Verify that the CTDB cluster works.
 
 
== /etc/exports ==
 
 
Export the same directory from all nodes. Also make sure to specify the fsid export option so that all nodes will present the same fsid to clients.
 
clients can get "upset" if the fsid on a mount suddenly changes.
 
 
/gpfs0/data *(rw,fsid=1235)
 
 
== /etc/sysconfig/nfs ==
 
 
This file must be edited to point statd to keep its state directory on shared storage instead of in a local directory.
 
We must also make statd use a fixed port to listen on that is the same for all nodes in the cluster.
 
If we don't specify a fixed port, the statd port will change during failover which causes problems on some clients.
 
 
This file should look something like :
 
 
CTDB_MANAGES_NFS=yes
 
NFS_TICKLE_SHARED_DIRECTORY=/gpfs0/nfs-tickles
 
STATD_PORT=595
 
STATD_OUTGOING_PORT=596
 
MOUNTD_PORT=597
 
RQUOTAD_PORT=598
 
LOCKD_UDPPORT=599
 
LOCKD_TCPPORT=599
 
STATD_SHARED_DIRECTORY=/gpfs0/nfs-state
 
NFS_HOSTNAME="ctdb"
 
STATD_HOSTNAME="$NFS_HOSTNAME -P "$STATD_SHARED_DIRECTORY/$PUBLIC_IP" -H /etc/ctdb/statd-callout -p 97"
 
RPCNFSDARGS="-N 4"
 
 
The CTDB_MANAGES_NFS line tells the events scripts that CTDB is to manage startup and shutdown of the NFS and NFSLOCK services.
 
With this set to yes, CTDB will start/stop/restart these services as required.
 
 
STATD_SHARED_DIRECTORY is the shared directory where statd and the statd-callout script expects that the state variables and lists of clients to notify are found.
 
 
The ip address specified should be the public address of this node.
 
 
The reason to specify the port used by the lockmanager is so that the port used by a public address will not change during address failover/failback since this can
 
confuse some clients.
 
 
NFS_TICKLE_SHARED_DIRECTORY is where ctdb will store information about which clients have established tcp connections to the cluster. This information is used during failover of ip addresses. This allows the node that takes over an ip address to very quickly 'tickle' and reset any tcp connections for the ip address it took over.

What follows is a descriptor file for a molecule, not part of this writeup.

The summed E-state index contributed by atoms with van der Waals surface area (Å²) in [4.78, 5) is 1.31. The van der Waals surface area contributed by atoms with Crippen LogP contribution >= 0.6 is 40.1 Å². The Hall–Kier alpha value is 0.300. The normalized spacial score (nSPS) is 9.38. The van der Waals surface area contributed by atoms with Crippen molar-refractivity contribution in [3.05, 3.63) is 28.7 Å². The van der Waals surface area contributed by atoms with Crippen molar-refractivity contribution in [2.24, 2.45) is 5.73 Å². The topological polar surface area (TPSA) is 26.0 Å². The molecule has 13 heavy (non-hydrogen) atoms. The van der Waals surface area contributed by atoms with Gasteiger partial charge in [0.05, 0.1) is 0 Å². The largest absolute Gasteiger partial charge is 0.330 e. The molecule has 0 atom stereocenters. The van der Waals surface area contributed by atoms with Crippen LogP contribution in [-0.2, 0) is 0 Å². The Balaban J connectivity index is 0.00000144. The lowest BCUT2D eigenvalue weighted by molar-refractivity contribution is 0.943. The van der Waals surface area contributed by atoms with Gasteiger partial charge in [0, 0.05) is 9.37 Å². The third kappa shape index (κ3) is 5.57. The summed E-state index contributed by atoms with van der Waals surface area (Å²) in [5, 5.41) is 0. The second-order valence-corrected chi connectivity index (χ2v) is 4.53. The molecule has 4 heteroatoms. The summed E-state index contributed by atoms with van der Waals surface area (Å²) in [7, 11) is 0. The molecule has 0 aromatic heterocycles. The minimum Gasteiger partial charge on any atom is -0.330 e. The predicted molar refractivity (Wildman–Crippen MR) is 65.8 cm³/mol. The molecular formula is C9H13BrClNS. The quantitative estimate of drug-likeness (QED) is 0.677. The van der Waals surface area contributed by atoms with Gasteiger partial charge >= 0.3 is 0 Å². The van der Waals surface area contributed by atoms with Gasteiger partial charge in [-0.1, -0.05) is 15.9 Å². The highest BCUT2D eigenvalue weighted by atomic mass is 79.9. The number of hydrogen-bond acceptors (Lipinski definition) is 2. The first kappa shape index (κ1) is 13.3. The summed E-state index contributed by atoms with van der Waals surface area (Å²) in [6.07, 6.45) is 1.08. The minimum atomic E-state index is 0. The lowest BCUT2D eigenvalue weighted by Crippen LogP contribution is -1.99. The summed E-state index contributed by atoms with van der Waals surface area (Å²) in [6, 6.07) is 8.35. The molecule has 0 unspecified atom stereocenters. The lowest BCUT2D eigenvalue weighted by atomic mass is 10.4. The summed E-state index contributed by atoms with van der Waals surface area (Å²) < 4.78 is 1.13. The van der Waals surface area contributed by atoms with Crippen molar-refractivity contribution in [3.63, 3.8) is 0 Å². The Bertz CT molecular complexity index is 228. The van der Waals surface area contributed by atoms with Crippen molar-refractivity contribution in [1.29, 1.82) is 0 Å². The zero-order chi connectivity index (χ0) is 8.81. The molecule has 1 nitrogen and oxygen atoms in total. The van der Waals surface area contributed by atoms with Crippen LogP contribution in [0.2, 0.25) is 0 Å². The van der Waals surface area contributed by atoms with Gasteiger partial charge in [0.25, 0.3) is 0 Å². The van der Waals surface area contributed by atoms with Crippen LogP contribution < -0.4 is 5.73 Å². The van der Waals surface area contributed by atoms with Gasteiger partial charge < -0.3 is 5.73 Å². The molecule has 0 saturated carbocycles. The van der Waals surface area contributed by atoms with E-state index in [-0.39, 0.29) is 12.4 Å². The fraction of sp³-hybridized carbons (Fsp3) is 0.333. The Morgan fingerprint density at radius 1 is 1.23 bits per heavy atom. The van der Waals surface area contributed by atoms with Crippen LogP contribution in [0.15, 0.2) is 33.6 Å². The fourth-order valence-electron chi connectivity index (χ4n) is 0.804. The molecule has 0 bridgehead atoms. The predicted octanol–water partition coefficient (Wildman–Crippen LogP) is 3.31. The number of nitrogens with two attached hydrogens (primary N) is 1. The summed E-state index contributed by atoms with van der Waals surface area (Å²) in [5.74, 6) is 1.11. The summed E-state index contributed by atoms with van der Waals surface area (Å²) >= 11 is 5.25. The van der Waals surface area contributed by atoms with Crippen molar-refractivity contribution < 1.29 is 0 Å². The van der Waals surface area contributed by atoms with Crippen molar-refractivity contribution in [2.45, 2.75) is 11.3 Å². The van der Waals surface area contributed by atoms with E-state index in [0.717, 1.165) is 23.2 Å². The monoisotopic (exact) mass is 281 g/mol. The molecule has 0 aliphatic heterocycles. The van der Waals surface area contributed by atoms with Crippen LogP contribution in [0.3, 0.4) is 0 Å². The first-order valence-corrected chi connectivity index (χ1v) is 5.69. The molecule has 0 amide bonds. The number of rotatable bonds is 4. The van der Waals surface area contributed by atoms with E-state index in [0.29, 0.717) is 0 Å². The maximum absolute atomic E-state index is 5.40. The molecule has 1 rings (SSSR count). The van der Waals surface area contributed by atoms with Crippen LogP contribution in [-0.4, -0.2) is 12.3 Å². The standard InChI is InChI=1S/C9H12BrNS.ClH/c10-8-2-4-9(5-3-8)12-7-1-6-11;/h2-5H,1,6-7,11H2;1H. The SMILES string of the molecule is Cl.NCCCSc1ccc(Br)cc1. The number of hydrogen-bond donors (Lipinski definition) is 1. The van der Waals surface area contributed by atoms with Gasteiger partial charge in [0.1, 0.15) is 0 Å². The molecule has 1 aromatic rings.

The reason to do this is to improve the speed at which a client will detect that the tcp connection for NFS needs to be reestablished and to speed up recovery in the client.
 
 
NFS_HOSTNAME is the name that the nfs server will use for the public addresses. This should be the same as the name samba uses.
 
This name must be resolvable into the ip addresses used for public addresses.
 
 
The RPCNFSDARGS line is used to disable support for NFSv4 which is not yet supported by CTDB.
 
 
== chkconfig ==
 
 
Since CTDB will manage and start/stop/restart the nfs and the nfslock services, you must disable them in chkconfig.
 
 
chkconfig nfs off
 
chkconfig nfslock off
 
 
== Statd state directories ==
 
 
For each node, create a state directory on shared storage where each local statd daemon can keep its state information. This needs to be on shared storage since
 
if a node takes over an ip address it needs to find the list of monitored clients to notify.
 
You need to create the directory used to host this statd state on shared storage.
 
 
mkdir /gpfs0/nfs-state
 
 
== Event scripts ==
 
 
CTDB clustering for NFS relies on two event scripts /etc/ctdb/events.d/60.nfs and /etc/ctdb/events.d/61.nfstickle.
 
These two scripts are provided by the RPM package and there should not be any need to change them.
 
 
== IMPORTANT ==
 
 
Never ever mount the same nfs share on a client from two different nodes in the cluster at the same time.
 
The client side caching in NFS is very fragile and assumes/relies on that an object can only be accessed through one single path at a time.
 

Latest revision as of 07:38, 29 September 2020

Goal

Configure clustered Samba using a CTDB cluster

Note

This page still contains some details not directly relevant to clustering Samba. The documentation is being cleaned up and restructured.

Prerequisites

Samba Configuration

Next you need to initialise the Samba password database, e.g.

 smbpasswd -a root